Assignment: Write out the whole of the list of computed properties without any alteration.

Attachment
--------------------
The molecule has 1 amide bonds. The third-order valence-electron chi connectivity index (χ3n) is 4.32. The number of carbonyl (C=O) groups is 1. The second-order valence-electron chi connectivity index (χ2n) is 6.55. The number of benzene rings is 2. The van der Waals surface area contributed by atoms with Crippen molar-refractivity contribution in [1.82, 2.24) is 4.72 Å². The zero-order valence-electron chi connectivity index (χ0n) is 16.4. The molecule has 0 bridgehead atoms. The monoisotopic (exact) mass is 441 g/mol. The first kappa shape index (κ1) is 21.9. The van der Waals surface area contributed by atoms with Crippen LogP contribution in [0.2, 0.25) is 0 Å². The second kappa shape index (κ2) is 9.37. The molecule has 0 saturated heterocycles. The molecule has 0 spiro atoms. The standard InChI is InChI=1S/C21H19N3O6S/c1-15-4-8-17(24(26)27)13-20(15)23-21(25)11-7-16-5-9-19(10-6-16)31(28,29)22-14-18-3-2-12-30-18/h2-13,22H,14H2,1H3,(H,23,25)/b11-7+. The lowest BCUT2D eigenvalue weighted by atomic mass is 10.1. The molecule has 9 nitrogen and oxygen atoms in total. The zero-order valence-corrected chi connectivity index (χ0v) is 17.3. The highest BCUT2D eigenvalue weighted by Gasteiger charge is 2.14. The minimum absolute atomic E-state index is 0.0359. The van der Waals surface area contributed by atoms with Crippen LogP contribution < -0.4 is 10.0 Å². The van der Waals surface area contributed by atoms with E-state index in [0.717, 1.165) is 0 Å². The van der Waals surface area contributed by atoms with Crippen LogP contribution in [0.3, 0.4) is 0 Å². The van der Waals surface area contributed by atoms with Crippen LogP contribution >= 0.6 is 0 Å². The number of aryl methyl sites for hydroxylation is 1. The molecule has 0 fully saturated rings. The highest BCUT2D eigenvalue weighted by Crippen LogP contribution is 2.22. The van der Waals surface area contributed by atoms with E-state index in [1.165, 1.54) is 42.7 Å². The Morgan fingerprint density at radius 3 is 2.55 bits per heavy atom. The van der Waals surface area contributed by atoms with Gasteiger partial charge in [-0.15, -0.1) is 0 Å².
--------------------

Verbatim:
The molecule has 1 amide bonds. The third-order valence-electron chi connectivity index (χ3n) is 4.32. The number of carbonyl (C=O) groups is 1. The second-order valence-electron chi connectivity index (χ2n) is 6.55. The number of benzene rings is 2. The van der Waals surface area contributed by atoms with Crippen molar-refractivity contribution in [1.82, 2.24) is 4.72 Å². The zero-order valence-electron chi connectivity index (χ0n) is 16.4. The molecule has 0 bridgehead atoms. The monoisotopic (exact) mass is 441 g/mol. The first kappa shape index (κ1) is 21.9. The van der Waals surface area contributed by atoms with Crippen LogP contribution in [0.2, 0.25) is 0 Å². The second kappa shape index (κ2) is 9.37. The molecule has 0 saturated heterocycles. The molecule has 0 spiro atoms. The standard InChI is InChI=1S/C21H19N3O6S/c1-15-4-8-17(24(26)27)13-20(15)23-21(25)11-7-16-5-9-19(10-6-16)31(28,29)22-14-18-3-2-12-30-18/h2-13,22H,14H2,1H3,(H,23,25)/b11-7+. The lowest BCUT2D eigenvalue weighted by atomic mass is 10.1. The molecule has 9 nitrogen and oxygen atoms in total. The zero-order valence-corrected chi connectivity index (χ0v) is 17.3. The highest BCUT2D eigenvalue weighted by Gasteiger charge is 2.14. The minimum absolute atomic E-state index is 0.0359. The van der Waals surface area contributed by atoms with Crippen LogP contribution < -0.4 is 10.0 Å². The van der Waals surface area contributed by atoms with E-state index in [0.717, 1.165) is 0 Å². The van der Waals surface area contributed by atoms with Crippen LogP contribution in [0.3, 0.4) is 0 Å². The van der Waals surface area contributed by atoms with Crippen LogP contribution >= 0.6 is 0 Å². The number of aryl methyl sites for hydroxylation is 1. The molecule has 0 fully saturated rings. The highest BCUT2D eigenvalue weighted by Crippen LogP contribution is 2.22. The van der Waals surface area contributed by atoms with E-state index in [1.165, 1.54) is 42.7 Å². The Morgan fingerprint density at radius 3 is 2.55 bits per heavy atom. The van der Waals surface area contributed by atoms with Gasteiger partial charge in [-0.15, -0.1) is 0 Å².